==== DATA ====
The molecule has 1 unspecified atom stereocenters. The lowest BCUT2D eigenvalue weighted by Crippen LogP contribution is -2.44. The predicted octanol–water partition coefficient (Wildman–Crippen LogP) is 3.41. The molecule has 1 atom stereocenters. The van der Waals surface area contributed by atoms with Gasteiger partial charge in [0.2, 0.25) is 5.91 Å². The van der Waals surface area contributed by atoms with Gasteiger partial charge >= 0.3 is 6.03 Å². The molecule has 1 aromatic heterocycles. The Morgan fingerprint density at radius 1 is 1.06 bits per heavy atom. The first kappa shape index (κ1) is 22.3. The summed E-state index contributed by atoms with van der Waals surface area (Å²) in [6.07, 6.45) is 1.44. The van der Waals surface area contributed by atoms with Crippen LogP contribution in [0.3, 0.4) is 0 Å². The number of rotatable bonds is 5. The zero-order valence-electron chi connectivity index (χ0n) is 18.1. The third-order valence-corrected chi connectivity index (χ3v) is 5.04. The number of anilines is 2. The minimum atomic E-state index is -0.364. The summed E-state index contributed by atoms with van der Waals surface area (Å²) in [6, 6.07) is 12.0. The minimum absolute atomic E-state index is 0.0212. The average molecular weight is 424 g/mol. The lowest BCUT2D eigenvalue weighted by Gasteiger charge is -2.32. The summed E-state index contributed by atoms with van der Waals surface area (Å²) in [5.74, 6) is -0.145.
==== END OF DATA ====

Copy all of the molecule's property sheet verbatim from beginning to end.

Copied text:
The molecule has 1 unspecified atom stereocenters. The lowest BCUT2D eigenvalue weighted by Crippen LogP contribution is -2.44. The predicted octanol–water partition coefficient (Wildman–Crippen LogP) is 3.41. The molecule has 1 atom stereocenters. The van der Waals surface area contributed by atoms with Gasteiger partial charge in [0.2, 0.25) is 5.91 Å². The van der Waals surface area contributed by atoms with Gasteiger partial charge >= 0.3 is 6.03 Å². The molecule has 1 aromatic heterocycles. The Morgan fingerprint density at radius 1 is 1.06 bits per heavy atom. The first kappa shape index (κ1) is 22.3. The summed E-state index contributed by atoms with van der Waals surface area (Å²) in [6.07, 6.45) is 1.44. The van der Waals surface area contributed by atoms with Crippen LogP contribution in [0.3, 0.4) is 0 Å². The number of rotatable bonds is 5. The zero-order valence-electron chi connectivity index (χ0n) is 18.1. The third-order valence-corrected chi connectivity index (χ3v) is 5.04. The number of anilines is 2. The minimum atomic E-state index is -0.364. The summed E-state index contributed by atoms with van der Waals surface area (Å²) in [6, 6.07) is 12.0. The minimum absolute atomic E-state index is 0.0212. The average molecular weight is 424 g/mol. The lowest BCUT2D eigenvalue weighted by Gasteiger charge is -2.32. The summed E-state index contributed by atoms with van der Waals surface area (Å²) in [5.74, 6) is -0.145.